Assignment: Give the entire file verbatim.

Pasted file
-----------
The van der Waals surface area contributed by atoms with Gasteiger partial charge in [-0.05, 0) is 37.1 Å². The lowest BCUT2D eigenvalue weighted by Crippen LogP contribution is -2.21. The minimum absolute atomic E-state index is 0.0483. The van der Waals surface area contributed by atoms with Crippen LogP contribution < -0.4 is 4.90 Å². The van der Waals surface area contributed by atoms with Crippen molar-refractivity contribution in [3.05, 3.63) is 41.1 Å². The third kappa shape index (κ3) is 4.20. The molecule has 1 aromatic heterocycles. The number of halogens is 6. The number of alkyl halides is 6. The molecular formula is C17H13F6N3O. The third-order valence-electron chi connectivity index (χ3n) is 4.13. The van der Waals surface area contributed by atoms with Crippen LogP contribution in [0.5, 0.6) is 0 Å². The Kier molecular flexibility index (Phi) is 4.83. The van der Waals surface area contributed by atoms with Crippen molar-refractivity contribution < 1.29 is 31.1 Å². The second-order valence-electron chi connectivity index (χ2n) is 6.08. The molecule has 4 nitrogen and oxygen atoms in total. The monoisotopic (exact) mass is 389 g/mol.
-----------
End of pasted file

The van der Waals surface area contributed by atoms with Gasteiger partial charge in [-0.05, 0) is 37.1 Å². The lowest BCUT2D eigenvalue weighted by Crippen LogP contribution is -2.21. The minimum absolute atomic E-state index is 0.0483. The van der Waals surface area contributed by atoms with Crippen LogP contribution < -0.4 is 4.90 Å². The van der Waals surface area contributed by atoms with Crippen molar-refractivity contribution in [3.05, 3.63) is 41.1 Å². The third kappa shape index (κ3) is 4.20. The molecule has 1 aromatic heterocycles. The number of halogens is 6. The number of alkyl halides is 6. The molecular formula is C17H13F6N3O. The third-order valence-electron chi connectivity index (χ3n) is 4.13. The van der Waals surface area contributed by atoms with Crippen LogP contribution in [0.5, 0.6) is 0 Å². The Kier molecular flexibility index (Phi) is 4.83. The van der Waals surface area contributed by atoms with Crippen molar-refractivity contribution < 1.29 is 31.1 Å². The second-order valence-electron chi connectivity index (χ2n) is 6.08. The molecule has 4 nitrogen and oxygen atoms in total. The monoisotopic (exact) mass is 389 g/mol.